On our way back home from a few days away in Bedfordshire a couple of weeks ago we thought we would like to re-visit Rockingham Castle We'd last visited in the 1980s so it was high time for a return visit. As we'd taken a laptop with us we decided just after breakfast in the hotel we'd use their 30 minutes free Wi-fi and check the castle opening times on line. It was a good job we did as we found out that they didn't open on Saturdays! So we revised our plans and went to visit another place we hadn't seen for a long time, the lovely village of Fotheringhay.
I took this first view of the church from the old bridge over the River Nene. It stands majestically on its hill in the centre of the village. It looked beautiful in spite of the morning mists and slight drizzle. If it had drifted away down river I wouldn't have been at all surprised as it did indeed look as if it was floating. I'll take you to the church later in this post because the first place we wanted to see again isn't far away from the church.
Still getting quite wet in the light rain we set off to find the mound on which had stood first a wooden Norman mott and bailey castle, built by Simon de St Liz c. 1100, about two centuries later it was rebuilt in stone and then refurbished in the early16th century by Katherine of Aragon who, after her divorce from Henry VIII, lived at nearby Kimboulton Castle. According to records it seemed to be still in use and habitable until around 1625 when it was reported to be 'meetly strong' but ten years later it had been abandoned. The castle passed by marriage to King David I of Scotland when he married Maud the widow of its builder Simon de St Liz. It was passed down several generations of Scottish Kings until William the Lion gave it to his brother David, who later became Earl of Huntingdon. In the 14th century it came into the hands of Edmund Langley, Duke of York one of the sons of Edward III.
It looks quite an unprepossessing mound but it was here that a King of England was born and a Queen of Scotland died. The castle came eventually into the ownership of Richard, Duke of York and his wife Cecily Neville and it was here that their youngest son Richard was born on October 2nd 1452. This Richard became Duke of Gloucester during the reign of his elder brother Edward IV and later for such a short time a king himself. Perhaps, knowing my Yorkist and Ricardian leanings, you can see why I wanted to visit again?
The castle stayed in the hands of the York family until Richard, now Richard III was defeated at the Battle of Bosworth in 1485; from then the castle and manor became the property of the Tudors. During the reign of Queen Elizabeth I her cousin, Mary, Queen of Scots, was tried and found guilty of treason here in the of October 1586 and executed in the great hall on 2nd February 1587. If you look closely at the photo above you will see one piece of stone left from the building in a little protective pen down by the river.
As we walked back along the main street towards the church we saw this wonderful building which we hadn't noticed on our first visit all those years ago. I do wonder why because it was a gorgeous old house. It is now called The Garden Farm but was previously know as the New Inn and was built on the instructions of Edward IV between the years of 1461 and 1476 to accommodate further visitors to the castle.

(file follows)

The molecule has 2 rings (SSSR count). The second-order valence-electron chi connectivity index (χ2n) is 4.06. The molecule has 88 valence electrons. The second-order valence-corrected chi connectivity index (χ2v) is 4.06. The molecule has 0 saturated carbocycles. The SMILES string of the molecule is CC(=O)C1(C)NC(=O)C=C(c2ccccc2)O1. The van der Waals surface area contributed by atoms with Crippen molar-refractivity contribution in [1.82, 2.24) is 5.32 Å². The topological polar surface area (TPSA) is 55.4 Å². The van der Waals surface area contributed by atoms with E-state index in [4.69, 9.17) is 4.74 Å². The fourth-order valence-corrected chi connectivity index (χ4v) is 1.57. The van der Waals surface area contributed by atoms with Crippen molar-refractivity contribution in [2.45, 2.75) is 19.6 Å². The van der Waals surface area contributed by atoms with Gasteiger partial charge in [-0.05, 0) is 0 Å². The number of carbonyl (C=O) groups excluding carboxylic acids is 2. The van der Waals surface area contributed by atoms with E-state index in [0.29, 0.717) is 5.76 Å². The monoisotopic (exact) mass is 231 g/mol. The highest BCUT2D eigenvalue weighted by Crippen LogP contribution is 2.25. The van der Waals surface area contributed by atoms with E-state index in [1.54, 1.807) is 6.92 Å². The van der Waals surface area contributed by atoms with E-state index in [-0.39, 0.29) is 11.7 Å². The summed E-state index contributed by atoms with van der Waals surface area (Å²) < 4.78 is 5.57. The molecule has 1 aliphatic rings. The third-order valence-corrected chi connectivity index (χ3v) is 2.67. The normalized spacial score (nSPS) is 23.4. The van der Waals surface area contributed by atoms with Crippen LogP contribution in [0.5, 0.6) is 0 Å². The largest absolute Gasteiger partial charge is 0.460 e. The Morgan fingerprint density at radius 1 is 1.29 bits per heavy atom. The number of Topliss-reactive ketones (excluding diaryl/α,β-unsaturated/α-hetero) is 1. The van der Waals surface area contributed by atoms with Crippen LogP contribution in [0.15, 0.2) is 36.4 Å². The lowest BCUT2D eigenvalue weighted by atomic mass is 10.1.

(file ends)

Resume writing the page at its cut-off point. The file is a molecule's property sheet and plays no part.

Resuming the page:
The church of St Mary and All Saints was built on the site of a Cluniac nunnery. It was built in the early 15th century to house the Collegiate Chapel or college which had been founded by Edmund Langley in the chapel of the castle. Edmund of Langley was killed at the Battle of Agincourt and was buried in what was called the Quire of the college and church. Later the bodies of Richard, Duke of York and his son, the Earl of Rutland who were killed at the Battle of Wakefield in 1460 were brought to rest in the Quire. Most of the collegiate buildings were dismantled in the 1540s leaving the church that can be seen now.
When we entered the church it looked as if it was decorated ready for a wedding and indeed as we walked around a couple of people arrived to make last minute preparations. They seemed quite happy for us to continue to look around. Below is one of the Yorkist tombs. When Queen Elizabeth I visited Fotheringhay in 1566 she was appalled by the desecrated tombs of the members of the York family buried in the old college Quire and ordered that they be brought into the church and fitting commemorative monuments be built.
In this tomb lie Richard,3rd Duke of York and his wife Cecily Neville known as The Rose of Raby.
In another monument exactly the same to the right of the alter are the remains of Edward, 2nd Duke of York who killed in 1415 at the Battle of Agincourt.
The York Window is in the Richard III or York Chapel and was a gift from the Richard III Society and dedicated in 1975. In the window and around the chapel are other symbols and images of The House of York including some of these below.......
The White Rose of York on kneelers...........
and in flower displays
Another kneeler decorated with a white boar, the insignia of Richard III.
I loved the richly carved and ornamented 15th century pulpit newly restored to its original colours.
After a walk around the churchyard it was time to leave this pretty little village and set off to our next destination passing back over the old bridge on our way.